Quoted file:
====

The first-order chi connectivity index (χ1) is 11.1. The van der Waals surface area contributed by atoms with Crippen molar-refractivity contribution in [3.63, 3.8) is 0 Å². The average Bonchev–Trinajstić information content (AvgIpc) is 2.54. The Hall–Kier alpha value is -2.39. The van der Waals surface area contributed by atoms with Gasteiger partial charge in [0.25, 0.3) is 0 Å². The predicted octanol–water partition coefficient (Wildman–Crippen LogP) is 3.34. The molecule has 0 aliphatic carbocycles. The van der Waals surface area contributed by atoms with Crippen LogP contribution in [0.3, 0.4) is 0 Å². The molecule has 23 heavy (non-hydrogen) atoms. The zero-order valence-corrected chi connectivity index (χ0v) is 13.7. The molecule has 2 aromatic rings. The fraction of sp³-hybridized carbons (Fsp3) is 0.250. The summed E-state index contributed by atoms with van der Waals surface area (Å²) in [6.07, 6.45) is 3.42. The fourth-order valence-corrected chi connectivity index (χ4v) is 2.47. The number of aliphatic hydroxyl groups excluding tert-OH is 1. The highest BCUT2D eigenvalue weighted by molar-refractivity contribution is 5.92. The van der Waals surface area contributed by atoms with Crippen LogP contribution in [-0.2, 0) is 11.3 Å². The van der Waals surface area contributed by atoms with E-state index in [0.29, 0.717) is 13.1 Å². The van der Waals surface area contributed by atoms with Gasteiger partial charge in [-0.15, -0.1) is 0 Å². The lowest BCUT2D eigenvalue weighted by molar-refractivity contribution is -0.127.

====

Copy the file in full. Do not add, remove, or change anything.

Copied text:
The first-order chi connectivity index (χ1) is 11.1. The van der Waals surface area contributed by atoms with Crippen molar-refractivity contribution in [3.63, 3.8) is 0 Å². The average Bonchev–Trinajstić information content (AvgIpc) is 2.54. The Hall–Kier alpha value is -2.39. The van der Waals surface area contributed by atoms with Gasteiger partial charge in [0.25, 0.3) is 0 Å². The predicted octanol–water partition coefficient (Wildman–Crippen LogP) is 3.34. The molecule has 0 aliphatic carbocycles. The van der Waals surface area contributed by atoms with Crippen LogP contribution in [0.3, 0.4) is 0 Å². The molecule has 23 heavy (non-hydrogen) atoms. The zero-order valence-corrected chi connectivity index (χ0v) is 13.7. The molecule has 2 aromatic rings. The fraction of sp³-hybridized carbons (Fsp3) is 0.250. The summed E-state index contributed by atoms with van der Waals surface area (Å²) in [6.07, 6.45) is 3.42. The fourth-order valence-corrected chi connectivity index (χ4v) is 2.47. The number of aliphatic hydroxyl groups excluding tert-OH is 1. The highest BCUT2D eigenvalue weighted by molar-refractivity contribution is 5.92. The van der Waals surface area contributed by atoms with Crippen LogP contribution in [-0.2, 0) is 11.3 Å². The van der Waals surface area contributed by atoms with E-state index in [0.29, 0.717) is 13.1 Å². The van der Waals surface area contributed by atoms with Gasteiger partial charge in [-0.15, -0.1) is 0 Å². The lowest BCUT2D eigenvalue weighted by molar-refractivity contribution is -0.127.